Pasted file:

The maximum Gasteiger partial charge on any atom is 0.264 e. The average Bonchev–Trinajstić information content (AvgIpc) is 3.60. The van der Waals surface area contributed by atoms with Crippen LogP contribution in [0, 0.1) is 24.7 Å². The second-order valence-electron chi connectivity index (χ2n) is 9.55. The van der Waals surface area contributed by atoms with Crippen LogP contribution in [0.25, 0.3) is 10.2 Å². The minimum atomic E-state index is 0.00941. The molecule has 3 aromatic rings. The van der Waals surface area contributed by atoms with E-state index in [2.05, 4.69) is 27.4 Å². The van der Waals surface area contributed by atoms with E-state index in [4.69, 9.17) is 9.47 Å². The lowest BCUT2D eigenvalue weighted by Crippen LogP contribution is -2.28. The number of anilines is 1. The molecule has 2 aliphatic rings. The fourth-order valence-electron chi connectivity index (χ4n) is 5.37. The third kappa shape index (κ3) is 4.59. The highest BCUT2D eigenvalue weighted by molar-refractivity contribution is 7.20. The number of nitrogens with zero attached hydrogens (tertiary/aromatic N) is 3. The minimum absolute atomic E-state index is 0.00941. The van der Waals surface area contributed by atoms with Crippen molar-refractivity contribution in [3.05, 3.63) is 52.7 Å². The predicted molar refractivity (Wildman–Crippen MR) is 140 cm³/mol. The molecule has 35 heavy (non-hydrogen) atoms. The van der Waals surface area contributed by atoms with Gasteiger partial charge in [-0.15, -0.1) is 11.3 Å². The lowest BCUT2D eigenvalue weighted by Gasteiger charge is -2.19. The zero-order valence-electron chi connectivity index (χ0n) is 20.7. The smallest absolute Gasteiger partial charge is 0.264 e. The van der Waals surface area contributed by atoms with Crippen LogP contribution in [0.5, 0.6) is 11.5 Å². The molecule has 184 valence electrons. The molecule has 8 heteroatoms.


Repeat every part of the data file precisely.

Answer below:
The maximum Gasteiger partial charge on any atom is 0.264 e. The average Bonchev–Trinajstić information content (AvgIpc) is 3.60. The van der Waals surface area contributed by atoms with Crippen LogP contribution in [0, 0.1) is 24.7 Å². The second-order valence-electron chi connectivity index (χ2n) is 9.55. The van der Waals surface area contributed by atoms with Crippen LogP contribution in [0.25, 0.3) is 10.2 Å². The minimum atomic E-state index is 0.00941. The molecule has 3 aromatic rings. The van der Waals surface area contributed by atoms with E-state index in [2.05, 4.69) is 27.4 Å². The van der Waals surface area contributed by atoms with E-state index in [4.69, 9.17) is 9.47 Å². The lowest BCUT2D eigenvalue weighted by Crippen LogP contribution is -2.28. The number of anilines is 1. The molecule has 2 aliphatic rings. The fourth-order valence-electron chi connectivity index (χ4n) is 5.37. The third kappa shape index (κ3) is 4.59. The highest BCUT2D eigenvalue weighted by molar-refractivity contribution is 7.20. The number of nitrogens with zero attached hydrogens (tertiary/aromatic N) is 3. The minimum absolute atomic E-state index is 0.00941. The van der Waals surface area contributed by atoms with Crippen molar-refractivity contribution in [3.05, 3.63) is 52.7 Å². The predicted molar refractivity (Wildman–Crippen MR) is 140 cm³/mol. The molecule has 35 heavy (non-hydrogen) atoms. The van der Waals surface area contributed by atoms with Gasteiger partial charge in [-0.15, -0.1) is 11.3 Å². The lowest BCUT2D eigenvalue weighted by Gasteiger charge is -2.19. The zero-order valence-electron chi connectivity index (χ0n) is 20.7. The smallest absolute Gasteiger partial charge is 0.264 e. The van der Waals surface area contributed by atoms with Crippen LogP contribution in [0.5, 0.6) is 11.5 Å². The molecule has 184 valence electrons. The molecule has 8 heteroatoms.